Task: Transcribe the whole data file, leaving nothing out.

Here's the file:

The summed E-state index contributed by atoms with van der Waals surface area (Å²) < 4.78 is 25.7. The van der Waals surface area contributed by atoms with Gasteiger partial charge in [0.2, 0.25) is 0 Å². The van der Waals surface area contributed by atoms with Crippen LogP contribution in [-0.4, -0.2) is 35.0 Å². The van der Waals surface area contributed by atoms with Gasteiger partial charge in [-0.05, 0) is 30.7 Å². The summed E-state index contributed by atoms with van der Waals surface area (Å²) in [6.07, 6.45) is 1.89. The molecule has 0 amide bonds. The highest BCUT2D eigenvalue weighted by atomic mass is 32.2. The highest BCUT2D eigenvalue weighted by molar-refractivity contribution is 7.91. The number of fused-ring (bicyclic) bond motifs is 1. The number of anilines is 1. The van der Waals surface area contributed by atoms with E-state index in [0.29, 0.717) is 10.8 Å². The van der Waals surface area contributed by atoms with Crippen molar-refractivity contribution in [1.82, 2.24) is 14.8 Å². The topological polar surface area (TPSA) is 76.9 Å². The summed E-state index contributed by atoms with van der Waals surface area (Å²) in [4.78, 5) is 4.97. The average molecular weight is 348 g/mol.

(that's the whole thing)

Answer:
The summed E-state index contributed by atoms with van der Waals surface area (Å²) < 4.78 is 25.7. The van der Waals surface area contributed by atoms with Gasteiger partial charge in [0.2, 0.25) is 0 Å². The van der Waals surface area contributed by atoms with Crippen LogP contribution in [-0.4, -0.2) is 35.0 Å². The van der Waals surface area contributed by atoms with Gasteiger partial charge in [-0.05, 0) is 30.7 Å². The summed E-state index contributed by atoms with van der Waals surface area (Å²) in [6.07, 6.45) is 1.89. The molecule has 0 amide bonds. The highest BCUT2D eigenvalue weighted by atomic mass is 32.2. The highest BCUT2D eigenvalue weighted by molar-refractivity contribution is 7.91. The number of fused-ring (bicyclic) bond motifs is 1. The number of anilines is 1. The van der Waals surface area contributed by atoms with E-state index in [0.29, 0.717) is 10.8 Å². The van der Waals surface area contributed by atoms with Crippen molar-refractivity contribution in [1.82, 2.24) is 14.8 Å². The topological polar surface area (TPSA) is 76.9 Å². The summed E-state index contributed by atoms with van der Waals surface area (Å²) in [4.78, 5) is 4.97. The average molecular weight is 348 g/mol.